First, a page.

What was the role of the Korean Standards Association in encouraging this program?

As soon as the development of the class was approved at my college, I discussed it with KSA staff, particularly Director Young Gil Yoo and Researcher Danbee Kim, and obtained financial support from KSA to run the course. This included support for honorariums for speakers from industry, for free distribution of the textbook to students, and for field trips. KSA also offered other services, such as providing speakers for the classes who were experts in standards and their use.

In addition, KSA suggested the idea for the course to other universities, and nine others joined to develop the course at their campuses for the second 2004 semester. With one of the universities offering it at its two campuses, this made 11 classes in total that were taught across Korea in the first semester.

KSA also organized a committee consisting of the professors who volunteered to teach the standardization class at their universities; the committee was chaired by Chang Hyeng Park, the director of the industrial standards and quality division at the Ministry of Commerce, Industry and Energy. The committee discussed what we needed to teach and how we should manage this course.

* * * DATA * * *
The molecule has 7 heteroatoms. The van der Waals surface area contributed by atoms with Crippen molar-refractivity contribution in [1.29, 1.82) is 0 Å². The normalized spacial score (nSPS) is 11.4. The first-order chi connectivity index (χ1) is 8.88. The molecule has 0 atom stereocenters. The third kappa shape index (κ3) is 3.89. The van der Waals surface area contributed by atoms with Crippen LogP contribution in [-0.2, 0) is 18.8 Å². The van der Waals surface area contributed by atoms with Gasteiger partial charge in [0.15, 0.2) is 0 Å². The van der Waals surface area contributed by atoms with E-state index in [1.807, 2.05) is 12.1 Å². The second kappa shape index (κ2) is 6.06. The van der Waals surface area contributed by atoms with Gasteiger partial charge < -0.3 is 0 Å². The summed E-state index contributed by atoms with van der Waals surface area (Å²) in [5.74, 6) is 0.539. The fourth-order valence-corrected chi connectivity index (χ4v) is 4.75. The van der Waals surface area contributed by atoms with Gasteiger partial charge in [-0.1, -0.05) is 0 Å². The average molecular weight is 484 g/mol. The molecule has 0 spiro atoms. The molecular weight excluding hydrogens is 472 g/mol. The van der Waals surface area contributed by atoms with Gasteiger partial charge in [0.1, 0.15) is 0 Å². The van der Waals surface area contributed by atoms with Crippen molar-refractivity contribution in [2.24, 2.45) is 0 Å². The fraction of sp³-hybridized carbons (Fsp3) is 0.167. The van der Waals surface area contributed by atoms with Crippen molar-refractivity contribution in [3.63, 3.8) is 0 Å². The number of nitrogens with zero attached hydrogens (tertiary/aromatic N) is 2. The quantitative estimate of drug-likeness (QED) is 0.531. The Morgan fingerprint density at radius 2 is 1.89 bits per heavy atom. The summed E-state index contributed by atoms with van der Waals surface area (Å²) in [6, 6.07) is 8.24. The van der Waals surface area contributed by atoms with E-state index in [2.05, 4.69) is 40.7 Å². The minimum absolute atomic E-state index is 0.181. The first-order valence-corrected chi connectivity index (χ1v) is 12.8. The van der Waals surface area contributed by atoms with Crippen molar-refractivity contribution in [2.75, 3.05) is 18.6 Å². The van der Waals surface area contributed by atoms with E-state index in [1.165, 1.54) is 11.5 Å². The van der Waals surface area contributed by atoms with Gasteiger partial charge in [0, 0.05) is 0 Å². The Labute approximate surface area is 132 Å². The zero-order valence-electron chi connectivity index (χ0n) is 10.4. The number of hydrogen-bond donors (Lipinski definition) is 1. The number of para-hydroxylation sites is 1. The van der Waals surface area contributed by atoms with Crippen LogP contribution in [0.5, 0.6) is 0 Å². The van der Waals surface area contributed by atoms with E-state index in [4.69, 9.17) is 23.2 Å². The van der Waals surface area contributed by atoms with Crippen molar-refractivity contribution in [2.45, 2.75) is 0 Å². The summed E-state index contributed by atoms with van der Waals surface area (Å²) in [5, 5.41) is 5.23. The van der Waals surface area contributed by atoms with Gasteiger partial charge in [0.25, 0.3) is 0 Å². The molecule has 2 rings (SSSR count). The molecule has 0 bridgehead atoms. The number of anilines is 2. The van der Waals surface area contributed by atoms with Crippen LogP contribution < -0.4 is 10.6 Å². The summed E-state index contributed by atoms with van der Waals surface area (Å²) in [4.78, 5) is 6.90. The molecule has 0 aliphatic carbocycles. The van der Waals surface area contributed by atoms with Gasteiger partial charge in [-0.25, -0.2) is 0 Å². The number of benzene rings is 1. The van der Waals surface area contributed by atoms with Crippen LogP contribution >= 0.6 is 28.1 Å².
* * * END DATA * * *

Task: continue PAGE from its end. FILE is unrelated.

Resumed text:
What textbook did the universities use?

The committee of professors teaching the course decided that one textbook should be offered to all students taking the course. The Korean government, through KSA, decided to financially support the writing and distribution of the book so that students would not have to pay for it. The writing of the textbook by 11 contributing authors took about four months and the book was ready for the first session of the class in September. Many standards experts have commented that the book is well-written and comprehensive,
although, of course, there’s always room for improvement.

Since its inception, has this initiative been incorporated by universities other than the original 10 who first participated?

For the first semester of 2005, 40 universities will now provide a standardization education program.

What has been the student participation in and reaction to the class at your campus?

The class is offered to junior and senior engineering students at Ansan Campus (although some universities have opened it for all majors). Seventy-nine students enrolled for my class in its first semester from the information and industrial, mechanical, computer, metallurgy and materials, electronic and electrical, and chemical engineering programs. Of course, mine was just one class out of the 11 that were being taught at the same time around Korea.

My students said that they found the class useful and that they’ve recommended it to other students. I’m very glad that the class was judged a success this way by the students. I like to help my students to achieve their personal goals. I expect them to learn not only the fundamentals within their majors, but also the practical knowledge industries demand such as Six Sigma, project management, the use of standards, and so on. Helping our students understand the role of standards will be a critical factor for technology development and national competitiveness.//